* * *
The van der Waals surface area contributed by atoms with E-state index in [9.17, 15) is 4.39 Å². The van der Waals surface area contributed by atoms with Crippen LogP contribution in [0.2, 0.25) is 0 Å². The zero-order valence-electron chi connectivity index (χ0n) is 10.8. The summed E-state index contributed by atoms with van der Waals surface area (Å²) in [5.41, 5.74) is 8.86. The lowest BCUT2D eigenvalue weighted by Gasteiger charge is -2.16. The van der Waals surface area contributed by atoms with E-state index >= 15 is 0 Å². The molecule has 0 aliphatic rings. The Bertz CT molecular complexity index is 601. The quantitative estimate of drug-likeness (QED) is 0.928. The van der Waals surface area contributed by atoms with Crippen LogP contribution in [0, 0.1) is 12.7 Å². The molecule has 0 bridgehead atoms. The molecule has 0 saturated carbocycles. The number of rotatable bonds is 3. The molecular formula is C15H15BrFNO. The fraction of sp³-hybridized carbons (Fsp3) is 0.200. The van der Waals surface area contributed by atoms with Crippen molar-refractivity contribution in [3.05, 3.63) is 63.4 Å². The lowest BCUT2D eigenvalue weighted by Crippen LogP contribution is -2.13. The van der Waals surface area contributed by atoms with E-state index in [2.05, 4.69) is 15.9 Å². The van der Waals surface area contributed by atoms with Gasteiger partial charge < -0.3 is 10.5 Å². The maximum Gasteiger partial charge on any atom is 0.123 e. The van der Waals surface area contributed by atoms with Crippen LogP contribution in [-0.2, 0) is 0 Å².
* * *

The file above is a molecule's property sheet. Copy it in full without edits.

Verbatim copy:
The van der Waals surface area contributed by atoms with E-state index in [9.17, 15) is 4.39 Å². The van der Waals surface area contributed by atoms with Crippen LogP contribution in [0.2, 0.25) is 0 Å². The zero-order valence-electron chi connectivity index (χ0n) is 10.8. The summed E-state index contributed by atoms with van der Waals surface area (Å²) in [5.41, 5.74) is 8.86. The lowest BCUT2D eigenvalue weighted by Gasteiger charge is -2.16. The van der Waals surface area contributed by atoms with E-state index >= 15 is 0 Å². The molecule has 0 aliphatic rings. The Bertz CT molecular complexity index is 601. The quantitative estimate of drug-likeness (QED) is 0.928. The van der Waals surface area contributed by atoms with Crippen LogP contribution in [0, 0.1) is 12.7 Å². The molecule has 0 bridgehead atoms. The molecule has 0 saturated carbocycles. The number of rotatable bonds is 3. The molecular formula is C15H15BrFNO. The fraction of sp³-hybridized carbons (Fsp3) is 0.200. The van der Waals surface area contributed by atoms with Crippen molar-refractivity contribution in [3.05, 3.63) is 63.4 Å². The lowest BCUT2D eigenvalue weighted by Crippen LogP contribution is -2.13. The van der Waals surface area contributed by atoms with E-state index in [2.05, 4.69) is 15.9 Å². The van der Waals surface area contributed by atoms with Gasteiger partial charge < -0.3 is 10.5 Å². The maximum Gasteiger partial charge on any atom is 0.123 e. The van der Waals surface area contributed by atoms with Crippen LogP contribution in [-0.2, 0) is 0 Å².